One early Saturday afternoon, I was pulling through Baby’s headed for my parking spot across from the gully trash casino when I noticed an inconsequential Nissan Pathfinder either arriving or preparing to leave. I drove cautiously one hand on the wheel while the other held a bagel and slowed even more when I noticed the passenger’s car door open and a few large items slip out. 

A Capri Sun label, Lay’s too, and some other brand I couldn’t make out—all empty. The door closed, I looked now from the rearview mirror-- it did not reopen. The break lights turned on. 

I glared, I’m going to say something. These days the ability to control my temper was half of what it used to be. Tony could diffuse any frustration I brought to him with caffeine or alcohol or a smile and telling me I was great, and though I hadn’t worked for him in years—I could still reach out, any time of day, and he would answer. But now, apart from unloading my personal business on the Blue Jay I see now and again, because we think Tony came back as a Blue Jay, I was on my own. 

I got out of the car and took a few steps, I’m definitely going to say something. My heart now strained to slow my body. Don’t do it, don’t do it, you’re just mad but it will pass, it always passes. My head raced trying to sort the perfect pithy accusation. Did I need words? Could I just give a shitty look enforced with hand gestures? 

I’m going to say something.

You’ll ruin their day!!! My heart begged now. But what about the earth? My head countered, surely now this will ruin the earth’s day. I could make out familial figures, some big, some small. You’re just going to litter trash in front of your family? In front of my critter’s casino? 

Bagel still in hand, the XL t-shirt I wore made it look like I had no pants on. I did not care. Closer I stepped. I could see the inhabitants better, it was a family.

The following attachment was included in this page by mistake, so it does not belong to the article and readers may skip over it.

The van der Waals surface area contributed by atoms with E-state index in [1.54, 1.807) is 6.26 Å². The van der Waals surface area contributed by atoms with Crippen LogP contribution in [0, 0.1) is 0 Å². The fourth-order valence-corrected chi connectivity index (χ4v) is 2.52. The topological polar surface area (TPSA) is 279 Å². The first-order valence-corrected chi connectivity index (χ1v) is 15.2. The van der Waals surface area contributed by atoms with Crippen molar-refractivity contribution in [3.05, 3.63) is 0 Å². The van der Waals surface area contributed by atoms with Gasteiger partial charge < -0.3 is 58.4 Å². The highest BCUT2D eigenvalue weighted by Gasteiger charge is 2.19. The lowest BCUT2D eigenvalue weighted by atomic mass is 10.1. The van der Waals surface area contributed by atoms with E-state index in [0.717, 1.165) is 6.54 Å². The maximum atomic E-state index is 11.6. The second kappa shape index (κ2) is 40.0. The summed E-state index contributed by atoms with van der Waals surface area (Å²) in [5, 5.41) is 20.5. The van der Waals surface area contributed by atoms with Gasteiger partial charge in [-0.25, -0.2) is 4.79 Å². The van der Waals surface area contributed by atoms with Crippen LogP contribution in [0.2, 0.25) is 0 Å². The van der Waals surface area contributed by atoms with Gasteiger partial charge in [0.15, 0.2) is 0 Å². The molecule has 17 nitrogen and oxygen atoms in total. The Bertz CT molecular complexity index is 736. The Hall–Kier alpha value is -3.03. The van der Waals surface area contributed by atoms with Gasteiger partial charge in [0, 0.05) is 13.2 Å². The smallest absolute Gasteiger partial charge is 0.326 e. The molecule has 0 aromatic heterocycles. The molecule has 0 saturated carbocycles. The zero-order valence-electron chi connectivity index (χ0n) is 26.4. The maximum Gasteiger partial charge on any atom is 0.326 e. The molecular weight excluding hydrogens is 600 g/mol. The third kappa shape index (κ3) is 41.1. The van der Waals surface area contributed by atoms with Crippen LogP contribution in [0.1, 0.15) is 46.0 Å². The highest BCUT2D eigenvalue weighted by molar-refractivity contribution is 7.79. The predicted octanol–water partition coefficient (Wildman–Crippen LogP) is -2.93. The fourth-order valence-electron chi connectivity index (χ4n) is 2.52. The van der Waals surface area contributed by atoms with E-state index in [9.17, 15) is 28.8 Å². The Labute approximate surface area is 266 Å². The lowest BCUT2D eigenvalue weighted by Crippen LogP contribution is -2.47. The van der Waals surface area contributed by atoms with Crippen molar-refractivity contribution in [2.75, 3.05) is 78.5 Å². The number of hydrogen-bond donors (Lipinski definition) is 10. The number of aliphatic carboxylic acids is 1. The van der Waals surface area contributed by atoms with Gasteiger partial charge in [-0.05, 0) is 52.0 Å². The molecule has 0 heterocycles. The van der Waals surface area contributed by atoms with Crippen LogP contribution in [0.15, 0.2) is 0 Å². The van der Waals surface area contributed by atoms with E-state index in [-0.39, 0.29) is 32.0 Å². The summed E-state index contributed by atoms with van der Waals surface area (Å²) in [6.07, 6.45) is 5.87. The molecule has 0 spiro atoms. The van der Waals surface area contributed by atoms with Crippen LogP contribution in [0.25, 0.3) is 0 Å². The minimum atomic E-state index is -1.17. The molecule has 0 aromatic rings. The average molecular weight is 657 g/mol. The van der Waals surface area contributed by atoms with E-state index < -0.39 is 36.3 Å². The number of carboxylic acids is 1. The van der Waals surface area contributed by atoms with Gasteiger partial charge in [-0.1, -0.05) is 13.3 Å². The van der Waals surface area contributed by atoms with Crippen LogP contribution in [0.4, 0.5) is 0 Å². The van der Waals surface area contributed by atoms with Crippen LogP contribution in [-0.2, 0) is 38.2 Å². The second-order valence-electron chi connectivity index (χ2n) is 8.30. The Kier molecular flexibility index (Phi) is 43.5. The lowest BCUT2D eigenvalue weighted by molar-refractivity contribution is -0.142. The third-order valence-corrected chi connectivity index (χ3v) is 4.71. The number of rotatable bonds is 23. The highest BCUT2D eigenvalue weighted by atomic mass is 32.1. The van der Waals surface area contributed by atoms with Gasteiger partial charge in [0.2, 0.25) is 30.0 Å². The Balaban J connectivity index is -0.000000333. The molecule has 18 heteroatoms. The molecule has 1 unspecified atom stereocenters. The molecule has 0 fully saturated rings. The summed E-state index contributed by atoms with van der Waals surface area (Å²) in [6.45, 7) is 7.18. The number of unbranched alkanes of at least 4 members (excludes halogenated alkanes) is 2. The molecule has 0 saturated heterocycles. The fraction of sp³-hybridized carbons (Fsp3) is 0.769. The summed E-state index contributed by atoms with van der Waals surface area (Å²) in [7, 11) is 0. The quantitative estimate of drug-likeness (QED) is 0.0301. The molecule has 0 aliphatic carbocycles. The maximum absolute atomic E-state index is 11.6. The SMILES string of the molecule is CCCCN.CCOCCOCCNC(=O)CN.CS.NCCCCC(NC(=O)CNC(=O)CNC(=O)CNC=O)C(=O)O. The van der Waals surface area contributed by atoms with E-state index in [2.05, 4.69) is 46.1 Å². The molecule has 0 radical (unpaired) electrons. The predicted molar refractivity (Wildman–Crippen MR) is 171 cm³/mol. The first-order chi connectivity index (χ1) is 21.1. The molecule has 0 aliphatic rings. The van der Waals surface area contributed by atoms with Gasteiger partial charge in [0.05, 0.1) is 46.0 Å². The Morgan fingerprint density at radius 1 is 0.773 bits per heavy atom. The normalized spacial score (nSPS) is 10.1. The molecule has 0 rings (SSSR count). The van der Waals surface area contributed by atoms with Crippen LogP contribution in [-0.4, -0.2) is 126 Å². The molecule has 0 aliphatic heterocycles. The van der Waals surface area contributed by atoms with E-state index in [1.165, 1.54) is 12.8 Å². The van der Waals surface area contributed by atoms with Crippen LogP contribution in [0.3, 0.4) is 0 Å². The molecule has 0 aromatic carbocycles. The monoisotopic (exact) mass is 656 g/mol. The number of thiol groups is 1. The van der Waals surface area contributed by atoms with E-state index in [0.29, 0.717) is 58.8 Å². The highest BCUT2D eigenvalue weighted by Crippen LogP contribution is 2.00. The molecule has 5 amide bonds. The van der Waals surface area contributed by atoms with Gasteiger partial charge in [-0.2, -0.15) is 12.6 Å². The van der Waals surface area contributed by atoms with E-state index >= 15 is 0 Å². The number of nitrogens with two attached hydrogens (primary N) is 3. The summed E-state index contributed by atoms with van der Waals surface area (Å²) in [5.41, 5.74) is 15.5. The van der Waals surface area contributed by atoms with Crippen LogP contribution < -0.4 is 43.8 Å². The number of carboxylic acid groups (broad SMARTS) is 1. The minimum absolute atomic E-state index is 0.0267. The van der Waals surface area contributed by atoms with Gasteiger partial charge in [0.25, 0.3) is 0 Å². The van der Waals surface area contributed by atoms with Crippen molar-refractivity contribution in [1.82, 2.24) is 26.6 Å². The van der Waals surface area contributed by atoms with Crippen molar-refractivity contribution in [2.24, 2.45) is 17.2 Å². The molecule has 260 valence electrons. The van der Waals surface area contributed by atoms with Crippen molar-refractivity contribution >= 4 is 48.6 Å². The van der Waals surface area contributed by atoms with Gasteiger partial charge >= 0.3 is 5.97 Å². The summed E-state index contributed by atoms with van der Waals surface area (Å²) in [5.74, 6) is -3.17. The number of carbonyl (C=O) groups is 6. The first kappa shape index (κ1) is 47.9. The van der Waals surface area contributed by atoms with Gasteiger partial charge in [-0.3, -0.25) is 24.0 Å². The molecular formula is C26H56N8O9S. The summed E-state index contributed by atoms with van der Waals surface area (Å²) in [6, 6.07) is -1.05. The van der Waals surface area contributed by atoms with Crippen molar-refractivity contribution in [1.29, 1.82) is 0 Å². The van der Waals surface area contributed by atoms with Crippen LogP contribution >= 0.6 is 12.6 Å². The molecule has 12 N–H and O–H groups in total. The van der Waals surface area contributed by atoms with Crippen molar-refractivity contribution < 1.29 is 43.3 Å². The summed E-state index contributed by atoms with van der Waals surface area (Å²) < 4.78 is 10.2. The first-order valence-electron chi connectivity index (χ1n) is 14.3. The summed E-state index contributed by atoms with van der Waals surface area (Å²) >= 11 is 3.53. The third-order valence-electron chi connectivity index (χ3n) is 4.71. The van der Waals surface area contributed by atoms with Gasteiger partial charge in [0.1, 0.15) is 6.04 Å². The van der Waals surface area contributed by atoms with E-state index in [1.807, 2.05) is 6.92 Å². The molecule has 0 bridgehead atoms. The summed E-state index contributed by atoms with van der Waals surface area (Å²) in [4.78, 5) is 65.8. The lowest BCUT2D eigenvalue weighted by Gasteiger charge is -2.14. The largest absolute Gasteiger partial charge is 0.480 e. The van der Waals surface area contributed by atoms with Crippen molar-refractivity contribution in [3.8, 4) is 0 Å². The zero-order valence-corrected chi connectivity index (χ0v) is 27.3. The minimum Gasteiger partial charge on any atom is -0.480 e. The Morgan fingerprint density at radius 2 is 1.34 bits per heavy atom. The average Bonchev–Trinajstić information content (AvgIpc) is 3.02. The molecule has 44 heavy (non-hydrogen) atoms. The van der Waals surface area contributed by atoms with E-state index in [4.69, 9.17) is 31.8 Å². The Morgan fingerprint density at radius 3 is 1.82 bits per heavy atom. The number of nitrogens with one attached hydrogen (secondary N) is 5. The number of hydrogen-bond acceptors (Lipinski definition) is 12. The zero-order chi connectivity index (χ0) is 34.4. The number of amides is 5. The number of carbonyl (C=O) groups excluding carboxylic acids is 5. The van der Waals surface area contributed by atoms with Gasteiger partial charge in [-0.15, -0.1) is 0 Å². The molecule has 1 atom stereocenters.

But it looked like a nice family. A nice Latino family. Dammit. I can’t get mad at them. And after enjoying a nice Sunday lunch together. They were just trying to, you know, unload some clutter.  


My head paused, heart exhaled. 

Why couldn’t it have been two white American men. Or better—Germans. I really wanted to yell at someone and white American men, well, they’ve had it coming for a while. Germans, everybody knows they fucked up, but white Americans, the ones that are racist, the poor ones and the powerful ones, they’re sneakier—harder to pin down. They hide behind control tactics written into law that perpetuate their power like slavery, like Jim Crow, like mass incarceration. 

America is that sophomore in high school who wants to be popular, who tells her friends she hooked up with a senior at the party, but actually she didn’t. She didn’t do the thing she said she did, not really. We didn’t build this country on the principle of freedom. Not really. 

Oh, and the British—I would have yelled at one of them too. You know, the whole Braveheart thing. 

The car pulled forward now leaving me with the pile in the middle of the busy parking lot, confused.

I stewed on the couch as the second half of burnt sesame bagel glooped cream cheese with each bite. If it had been two white racist men-- what would I have said? It would have felt great, I knew that.

The next day the pile of trash from the Pathfinder was still there, it hadn’t moved, it was just flatter now, matted against the wet cement from the weight of each passing car. It rained for days. I would look from the window, curious, wondering why Baby’s staff hadn’t picked it up. Clearly this was their problem now. Finally, after a few cycles, like the revelatory part in any good mystery I knew what I had to do. 

It continued to drizzle but I didn’t need a jacket. I pulled two plastic gloves from the center console of my car and walked over to the scene snapping them on as I stood over the offending pile. It was a Lifesaver gummy bag—the one I couldn’t determine before. Bending down, I picked it up as a whole, the Capri Sun, the Lay’s, all of it, and walked it to the bins. Technically it was recycling, so I rested it on top of an empty Coors Light case and some newspaper. I flicked off the gloves and placed them too with the recycling before walking up the staircase and into my home, returning to the couch to log onto the Nextdoor app. 

“When is recycle trash can day?” I posted to the feed. Some if not several neighbors wouldn’t be able to resist chiming in and five minutes later, the buzz of a notification-- Steven Ramsey had adjusted the post to: “Recycle Day,” followed by, “Download the Rollout! app. It’s very useful. My recycle day was today, next one is Monday the 31st as it’s on a 2 week cycle. Hope that helps.” 

I would not be downloading yet another application, Steven. Give me the answer I seek, dammit. “Thanks,” I clicked, grateful I wasn’t forced to type it. 

Cigarette scented fingers, eyes dark like coals, the trench coat was wrinkled from being slept on. The surly detective was me and I was her and I would post on this Godforsaken app every damn Sunday until Recycle Trash Can Day Eve and WHEN that day arrived, I would be ready. It was time to do something about all this trash. 

image: Laura Brun